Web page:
Between the 16th and 19th centuries Britain suffered what has been dubbed the ‘Little Ice Age’ by the storytellers and ‘a modest cooling of the Northern Hemisphere’ by the experts. This bout of cold was caused by volcanic eruptions across the globe and touched many countries throughout Europe, but particularly Britain. Old Jack Frost settled in hard when winter came around during those years. In London, a shallower and wider Thames combined with a fat, saggy Old London Bridge caused ice to form on the river easily. In fact, the Thames frequently froze over – up to several feet thick in some places! Imagine if that happened now! The whole city would stand still, dumbfounded.
In fact that’s pretty close to what happened. Today, it would most likely cause chaos, but back then it caused celebration. All along the Thames, from London Bridge to Westminster, festivals called ‘frost fayres’ sprung up on the thick ice, where people from all over the city came together to share in the joy and hilarity of a frozen River Thames.
Invented by the ferrymen of the river who suddenly found themselves out of business and in need of money (they charged a small fee for access to the ice – we however believe fun should be free for everyone!), these fayres featured a variety of entertainment, including music, dancing, football, ice-skating, bowling, archery, bull-baiting, shopping, eating, drinking, singing and even, if you’ll believe it, fairground rides! On the Thames! There were performances of all kinds, as the fantastical event spawned even more fantastic spectacles. The famous Chipperfield’s Circus, which is still running to this day, began with performing animals on the frozen river in 1684.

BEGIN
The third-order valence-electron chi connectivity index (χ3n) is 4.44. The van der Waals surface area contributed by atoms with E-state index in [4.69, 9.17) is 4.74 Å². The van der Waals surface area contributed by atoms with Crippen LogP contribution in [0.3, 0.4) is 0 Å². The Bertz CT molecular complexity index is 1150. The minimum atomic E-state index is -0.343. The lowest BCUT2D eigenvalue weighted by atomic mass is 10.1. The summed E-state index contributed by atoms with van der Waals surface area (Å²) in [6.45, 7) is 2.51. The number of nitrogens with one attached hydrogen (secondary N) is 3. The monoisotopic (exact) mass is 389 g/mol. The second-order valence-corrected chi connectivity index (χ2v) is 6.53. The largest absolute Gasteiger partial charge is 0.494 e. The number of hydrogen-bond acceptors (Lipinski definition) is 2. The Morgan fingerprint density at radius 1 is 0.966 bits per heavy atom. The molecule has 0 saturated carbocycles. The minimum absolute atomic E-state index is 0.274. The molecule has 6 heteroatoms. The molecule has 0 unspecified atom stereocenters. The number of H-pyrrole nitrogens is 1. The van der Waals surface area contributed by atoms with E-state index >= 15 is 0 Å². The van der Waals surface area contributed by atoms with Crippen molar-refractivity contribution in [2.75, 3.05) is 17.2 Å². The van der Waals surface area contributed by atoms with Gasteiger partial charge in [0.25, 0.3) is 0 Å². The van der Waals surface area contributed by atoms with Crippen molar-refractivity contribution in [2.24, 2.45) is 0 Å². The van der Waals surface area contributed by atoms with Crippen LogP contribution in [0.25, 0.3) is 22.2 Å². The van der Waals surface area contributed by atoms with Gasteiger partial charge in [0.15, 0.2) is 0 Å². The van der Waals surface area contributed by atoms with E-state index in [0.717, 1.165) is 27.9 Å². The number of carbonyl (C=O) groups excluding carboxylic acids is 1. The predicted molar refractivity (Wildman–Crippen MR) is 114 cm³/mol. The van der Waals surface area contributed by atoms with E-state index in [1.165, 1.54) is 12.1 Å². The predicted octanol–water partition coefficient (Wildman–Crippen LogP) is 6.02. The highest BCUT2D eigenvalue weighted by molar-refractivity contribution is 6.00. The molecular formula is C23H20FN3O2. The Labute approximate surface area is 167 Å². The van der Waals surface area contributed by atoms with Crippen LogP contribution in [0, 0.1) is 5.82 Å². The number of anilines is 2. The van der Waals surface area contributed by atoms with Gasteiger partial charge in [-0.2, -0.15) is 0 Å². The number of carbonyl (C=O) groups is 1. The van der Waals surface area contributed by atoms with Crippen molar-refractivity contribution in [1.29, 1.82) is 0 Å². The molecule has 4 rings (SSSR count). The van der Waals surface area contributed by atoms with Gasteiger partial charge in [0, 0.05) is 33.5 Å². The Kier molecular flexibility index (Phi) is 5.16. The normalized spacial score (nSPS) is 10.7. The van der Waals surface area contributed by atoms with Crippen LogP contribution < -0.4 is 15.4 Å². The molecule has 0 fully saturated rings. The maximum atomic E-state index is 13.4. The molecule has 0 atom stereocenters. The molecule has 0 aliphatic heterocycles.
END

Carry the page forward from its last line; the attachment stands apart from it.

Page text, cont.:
As for refreshments, there were BBQ’s, mini-pubs and stalls that sprang up all over the ice selling spiced ale, wine, toffee apples, hot chocolate and freshly baked gingerbread. The disused boat sails and oars were used as props for tents that sold toys and all kinds of crafts. A printing company called Croom created small postcards on the ice that included the customer’s name, the date of the frost fayre and the slogan ‘Printed on the Ice’.
The whole affair was such a novelty that winters in London were associated with the fun of the fayres long after the river stopped freezing. A poem dedicated to the celebrations (reprinted below) is engraved under the southern end of Southwark Bridge. Although the ice will never come back, that doesn’t mean we can’t have as much fun as the people of London during the frosts of the Little Ice Age. Come to Deptford Lounge on Saturday December 2nd, 11-4pm, for Deptford’s very own frost fayre inspired Frost Fest, featuring live music, singing, dancing, storytelling, hot chocolates, spiced wine, craft workshops and lots more frosty, festive activities.
Check back for how to enter our special Frost Fest Elephant Competition!
Southwark Bridge poem:
Behold the Liquid Thames frozen o’re,
That lately Ships of mighty Burthen bore
The Watermen for want of Rowing Boats
Make use of Booths to get their Pence & Groats
Here you may see beef roasted on the spit
And for your money you may taste a bit
There you may print your name, tho cannot write
Cause num’d with cold: tis done with great delight
And lay it by that ages yet to come
May see what things upon the ice were done
Frost Fest is on at Deptford Lounge on Saturday 2nd of December from 11am till 4pm. This is a free event.